To estimate the cost to urban regions, TxDOT used “broad and generalized assumptions,” the report states. The agency assumed that the unfunded needs for urban areas were at least equal to the $9 billion in urban projects currently funded within the MPOs’ plans.
“The Department acknowledged that this was a simplified method to estimate the urban regions’ funding gap and did not have any verifiable information to support its assumption,” said the report. To address these concerns, TxDOT will work with urban regions to come up with a Texas Urban Mobility Plan.
TxDOT has stated that improvements to cost-estimating methodologies are already underway. “TxDOT will develop common definitions for costs to be included in the funding gap calculation as well as a set of general assumptions that regions should agree to in estimating future public revenues,” according to TxDOT’s management response included in the report.
Auditor questions size of tax gap estimate
The auditor’s office found errors in TxDOT’s calculation of the so-called “tax gap,” that is, the difference between the cost of building and maintaining a roadway and revenues available to cover the cost.
TxDOT has used its estimated tax gap analysis to illustrate how tax revenue does not pay for the entire cost of a particular roadway.
Here’s an example. According to TxDOT’s calculations, it will cost $1 billion to build and maintain the proposed 15 miles of State Highway 99 in Harris County over 40 years. The agency also estimated that during the same period tax revenue would produce only $162 million, or about 16 percent of costs.
Williamson and his staff have publicly illustrated this example on numerous occasions.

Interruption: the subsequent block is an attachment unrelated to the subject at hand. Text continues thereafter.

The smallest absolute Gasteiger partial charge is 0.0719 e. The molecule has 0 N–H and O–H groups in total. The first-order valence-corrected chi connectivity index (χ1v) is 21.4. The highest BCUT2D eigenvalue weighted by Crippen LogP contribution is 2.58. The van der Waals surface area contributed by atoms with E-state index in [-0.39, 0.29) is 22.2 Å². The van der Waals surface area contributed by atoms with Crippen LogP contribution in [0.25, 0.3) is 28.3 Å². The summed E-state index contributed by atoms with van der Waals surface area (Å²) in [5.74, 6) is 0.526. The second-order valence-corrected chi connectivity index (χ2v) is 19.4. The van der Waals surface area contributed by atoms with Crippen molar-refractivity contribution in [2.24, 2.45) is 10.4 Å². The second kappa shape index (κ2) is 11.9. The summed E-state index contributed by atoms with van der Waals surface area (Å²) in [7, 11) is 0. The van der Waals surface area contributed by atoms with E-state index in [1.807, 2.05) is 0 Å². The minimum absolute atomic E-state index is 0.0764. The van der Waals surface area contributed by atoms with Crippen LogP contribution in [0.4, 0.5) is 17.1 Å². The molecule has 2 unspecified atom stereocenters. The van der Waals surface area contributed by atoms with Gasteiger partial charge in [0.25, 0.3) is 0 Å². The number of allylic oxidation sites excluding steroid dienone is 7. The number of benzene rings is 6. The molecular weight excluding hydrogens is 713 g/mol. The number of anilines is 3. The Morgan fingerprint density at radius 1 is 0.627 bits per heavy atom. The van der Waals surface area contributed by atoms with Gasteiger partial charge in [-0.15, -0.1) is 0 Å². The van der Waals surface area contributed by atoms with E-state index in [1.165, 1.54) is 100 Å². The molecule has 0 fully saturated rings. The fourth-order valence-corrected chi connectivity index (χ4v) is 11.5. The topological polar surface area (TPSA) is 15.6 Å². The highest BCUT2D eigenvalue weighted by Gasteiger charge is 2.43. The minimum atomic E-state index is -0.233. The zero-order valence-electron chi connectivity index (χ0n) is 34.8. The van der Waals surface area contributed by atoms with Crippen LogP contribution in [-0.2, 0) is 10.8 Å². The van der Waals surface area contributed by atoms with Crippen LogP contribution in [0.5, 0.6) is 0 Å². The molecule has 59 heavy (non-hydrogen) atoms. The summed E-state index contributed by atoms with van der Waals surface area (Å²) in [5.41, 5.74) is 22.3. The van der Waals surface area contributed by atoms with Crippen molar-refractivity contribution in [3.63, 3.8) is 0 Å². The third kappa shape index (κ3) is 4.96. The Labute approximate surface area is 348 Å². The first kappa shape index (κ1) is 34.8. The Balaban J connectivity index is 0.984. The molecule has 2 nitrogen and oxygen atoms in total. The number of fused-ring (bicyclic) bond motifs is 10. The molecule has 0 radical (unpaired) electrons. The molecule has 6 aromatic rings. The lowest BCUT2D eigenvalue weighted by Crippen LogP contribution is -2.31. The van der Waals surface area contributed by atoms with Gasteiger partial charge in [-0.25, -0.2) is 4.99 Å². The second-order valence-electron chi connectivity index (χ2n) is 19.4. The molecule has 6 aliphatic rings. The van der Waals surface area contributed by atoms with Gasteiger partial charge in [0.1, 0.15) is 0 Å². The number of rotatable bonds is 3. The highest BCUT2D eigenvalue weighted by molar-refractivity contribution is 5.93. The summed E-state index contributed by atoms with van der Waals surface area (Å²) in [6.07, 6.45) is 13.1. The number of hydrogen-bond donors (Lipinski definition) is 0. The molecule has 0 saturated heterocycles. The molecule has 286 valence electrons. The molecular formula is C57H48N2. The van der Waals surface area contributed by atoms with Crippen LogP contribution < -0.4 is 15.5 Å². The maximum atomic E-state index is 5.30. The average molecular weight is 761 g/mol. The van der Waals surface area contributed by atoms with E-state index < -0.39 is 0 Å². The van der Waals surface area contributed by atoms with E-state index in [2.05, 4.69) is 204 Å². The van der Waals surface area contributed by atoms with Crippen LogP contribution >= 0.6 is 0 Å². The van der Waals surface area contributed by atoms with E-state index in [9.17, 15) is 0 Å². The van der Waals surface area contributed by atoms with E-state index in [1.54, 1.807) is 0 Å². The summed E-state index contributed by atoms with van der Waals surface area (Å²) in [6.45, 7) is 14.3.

The auditors, however, found significant errors in TxDOT’s calculations. The agency failed to take into account revenue from vehicle registration fees. For SH 99, that would add $66.4 million in revenue.
According to auditors, TxDOT also included reconstruction costs at the 30-year mark, despite generally accepted assumptions that the life expectancy of a roadway is more than 40 years. After subtracting the 30-year construction cost from a project such as SH 99, the roadway would cost only $287.8 million to build and maintain. After these corrections, auditors maintain tax revenue will pay for at least 80 percent of the highway’s cost.
The audit report recommended that if TxDOT wants to include reconstruction costs it should extend its “analysis period beyond the 40-year life cycle of a road segment to ensure that expenses are associated with revenues.”
TxDOT has indicated it has corrected its calculations to include vehicle registration fees. “We agree with the recommendations… and we have already begun to revise the tax gap methodology to reflect the recommendations noted in the audit report,” TxDOT responded. “We have also begun evaluating options for the appropriate consideration of reconstructions costs, depending on the analysis being considered.”
Moratorium legislation heads to governor’s desk
Legislation imposing a two-year moratorium on private toll road contracts now heads to the governor’s desk. It is unclear, however, if Gov. Rick Perry will sign the legislation.
The House voted May 2 to concur with Senate amendments to HB 1892 by Rep. Wayne Smith (R-Baytown).
The measure includes an amendment by Sen. John Carona (R-Dallas) that places restrictions on the terms of comprehensive development agreements. It includes language from Carona’s SB 1929 that prohibits non-compete clauses that penalize the state for building ancillary roads near a private toll road, requires contract review by the Attorney General’s office, and specifies buy-back provisions if the state wants to buyback a road from a private developer.
In a statement released April 30 after the Senate’s passage of the legislation, Perry criticized the measure that would allow local toll road authorities to enter into comprehensive development agreements.
The governor also warned that federal highway dollars may be in jeopardy as a result of the moratorium.
“I will review this bill carefully because we cannot have public policy in this state that shuts down road construction, kills jobs, harms air quality, prevents access to federal highway dollars, and creates an environment within local government that is ripe for political corruption,” Perry said.
Another moratorium bill, SB 1297 by Sen. Robert Nichols (R-Jacksonville) was approved by the House Transportation Committee May 1. The bill now heads to the House floor.